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Opposition-driven protests over rising food prices erupted near parliament and in some towns of Orissa on Wednesday, posing a political challenge to the government's plans to liberalise fuel prices.
The ruling Congress party was due to meet later on Wednesday to debate a freer fuel pricing regime that is expected to lead to an immediate rise in prices of gasoline and diesel but also cut fiscal costs for the government.
Food prices are rising at an annual rate of nearly 20% in India, the highest in 11 years, and the government is under pressure to find a solution without hurting growth in an economy recovering from a six-year-low pace of growth.
Inflation has given opposition parties an issue on which to attack the ruling party, which draws its support from many of India's rural poor.
While about 5,000 supporters of the main opposition Bharatiya Janata Party (BJP) protested near the parliament, big demonstrations were also reported from Orissa.
Protesters, carrying the BJP's saffron flags, surrounded government offices in major Orissa towns waving posters displaying comparative food prices from previous years.
"The price rise is ... due to the totally inept handling and mismanagement of the economy and the government has practically allowed speculators to play havoc in the market," said Prakash Javdekar, a senior BJP leader.
Fuel price controls
The protests came as the oil minister said he would send the ministry's recommendations on a proposal to review fuel pricing to the cabinet.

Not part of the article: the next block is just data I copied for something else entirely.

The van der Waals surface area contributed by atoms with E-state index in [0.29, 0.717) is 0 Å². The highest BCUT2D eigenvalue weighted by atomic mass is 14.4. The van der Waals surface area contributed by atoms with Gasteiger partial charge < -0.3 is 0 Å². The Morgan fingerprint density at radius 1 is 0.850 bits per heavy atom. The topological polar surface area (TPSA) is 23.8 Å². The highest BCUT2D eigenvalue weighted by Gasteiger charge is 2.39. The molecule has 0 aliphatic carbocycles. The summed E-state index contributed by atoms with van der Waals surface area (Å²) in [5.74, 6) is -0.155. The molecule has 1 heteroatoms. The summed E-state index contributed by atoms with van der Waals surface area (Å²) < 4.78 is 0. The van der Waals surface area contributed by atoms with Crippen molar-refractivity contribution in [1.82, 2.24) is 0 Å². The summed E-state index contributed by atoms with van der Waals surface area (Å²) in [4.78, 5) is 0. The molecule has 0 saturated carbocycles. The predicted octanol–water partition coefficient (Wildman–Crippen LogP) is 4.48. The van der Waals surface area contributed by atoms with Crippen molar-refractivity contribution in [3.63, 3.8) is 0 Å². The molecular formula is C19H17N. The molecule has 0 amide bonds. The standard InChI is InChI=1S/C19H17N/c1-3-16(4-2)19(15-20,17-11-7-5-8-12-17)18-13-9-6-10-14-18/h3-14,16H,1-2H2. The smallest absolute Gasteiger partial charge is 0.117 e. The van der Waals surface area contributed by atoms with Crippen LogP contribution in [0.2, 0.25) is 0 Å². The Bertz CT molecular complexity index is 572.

A government panel has advised eliminating price controls for gasoline and diesel and an income-linked rise in kerosene and cooking gas prices.
The Congress, which won an election last year by a wider-than-expected margin, has political capital to expend to partly lift fuel price controls, leaving out potentially more politically jarring hikes in the prices of cooking fuels.
"The (fuel price) issue will drag on and I don't expect any significant increase," said DH Pai Panandikar, head of the private think-tank RPG Foundation.
A focus on inflation may also distract Congress from pushing reforms such as the liberalisation of the agricultural sector that may help cut the fiscal deficit, which is projected to rise to a 16-year high of 6.8% of GDP in 2009/10.
Food prices have been key to political survival in the past. Onion prices helped push out a state government in 1980.
Analysts say Prime Minister Manmohan Singh's government needs to walk a fine line, trying to please farmers, who want higher prices for their produce, and consumers, who want prices to fall.
"The challenge before Manmohan Singh is petrol and diesel prices have to be increased, while he also has to do a lot of explaining to the opposition and his own members who are not willing to accept a hike in prices," Panandikar said.
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